Thomas Olander is a young fisherman by most people’s standards — only 24 — but he’s spent nearly all of those years on Louisiana waters, first on his father’s shrimp boat and now on his own 35-foot Lafitte skiff.
“I’m one of the few young ones still doing this,” says Olander, while urging the boat’s 435-hp Caterpillar engine forward through Vermillion Bay, located in the state’s southwest, well to the west of the Atchafalaya River.
He once tried his hand at something else, but it didn’t work out.
Working 9 to 5 for someone else, he said, did not agree with him, and after two months in training for oilfield construction, he was back on the water. And so now, when asked what for him is a good day at the office, Olander gives a ready answer.
“When I can load the boat down with shrimp, if I can fill that boat up, that’s a good day,” says Olander, who sells his catch most of the time to a dock in Cypremort Point , La., owned by his aunt, Caroline Simon. The boat stays docked there, too, when he is not working. Olander himself lives in Jeanerette, a bit inland, but not terribly far away.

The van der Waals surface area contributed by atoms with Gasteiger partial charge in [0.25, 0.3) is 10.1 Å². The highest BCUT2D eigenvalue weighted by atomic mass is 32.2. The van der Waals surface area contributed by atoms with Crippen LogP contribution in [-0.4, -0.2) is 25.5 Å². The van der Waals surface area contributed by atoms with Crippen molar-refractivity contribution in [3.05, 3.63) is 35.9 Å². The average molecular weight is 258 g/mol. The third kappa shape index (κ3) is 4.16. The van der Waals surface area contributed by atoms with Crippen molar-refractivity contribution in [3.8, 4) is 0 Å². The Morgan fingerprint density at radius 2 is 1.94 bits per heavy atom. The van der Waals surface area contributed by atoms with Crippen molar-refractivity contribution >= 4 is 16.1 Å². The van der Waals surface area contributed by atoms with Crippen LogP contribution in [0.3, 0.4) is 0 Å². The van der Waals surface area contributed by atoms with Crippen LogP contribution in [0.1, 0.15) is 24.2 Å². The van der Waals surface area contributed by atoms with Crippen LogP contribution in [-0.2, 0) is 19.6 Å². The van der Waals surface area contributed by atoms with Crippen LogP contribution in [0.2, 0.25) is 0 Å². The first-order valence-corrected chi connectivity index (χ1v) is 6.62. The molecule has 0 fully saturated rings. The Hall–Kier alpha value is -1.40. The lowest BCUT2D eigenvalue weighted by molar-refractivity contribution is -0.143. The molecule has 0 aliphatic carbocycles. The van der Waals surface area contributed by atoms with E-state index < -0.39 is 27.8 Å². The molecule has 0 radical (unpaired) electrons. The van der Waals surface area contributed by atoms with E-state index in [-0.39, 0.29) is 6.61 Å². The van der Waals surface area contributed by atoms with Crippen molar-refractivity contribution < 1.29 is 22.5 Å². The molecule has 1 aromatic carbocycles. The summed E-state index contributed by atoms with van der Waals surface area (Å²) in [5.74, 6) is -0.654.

“Everybody in my family did it,” he says. “It’s kind of like it’s in my blood. For me, just being out here is the reward. The freedom of being able to come and go as I please, and the scenery. I see sunsets people never see. I see wildlife most people never see in their lifetime. I get the thrill of not knowing what is going to be in the net when I pick it up. It’s an adrenaline rush.”
The vessel is named Tucker Kaine, after his 2-year-old son, whom he plans to bring out for the first time this year.
“Oh yeah, he’ll be coming with me,” says Olander, hoping one day he might be a fisherman’s father. “I’ve got his white rubber boots and got his life jacket. He wants to be on the boat and pick the shrimp.”
National Fisherman’s “Who we are” briefly profiles fishermen from fisheries around the United States.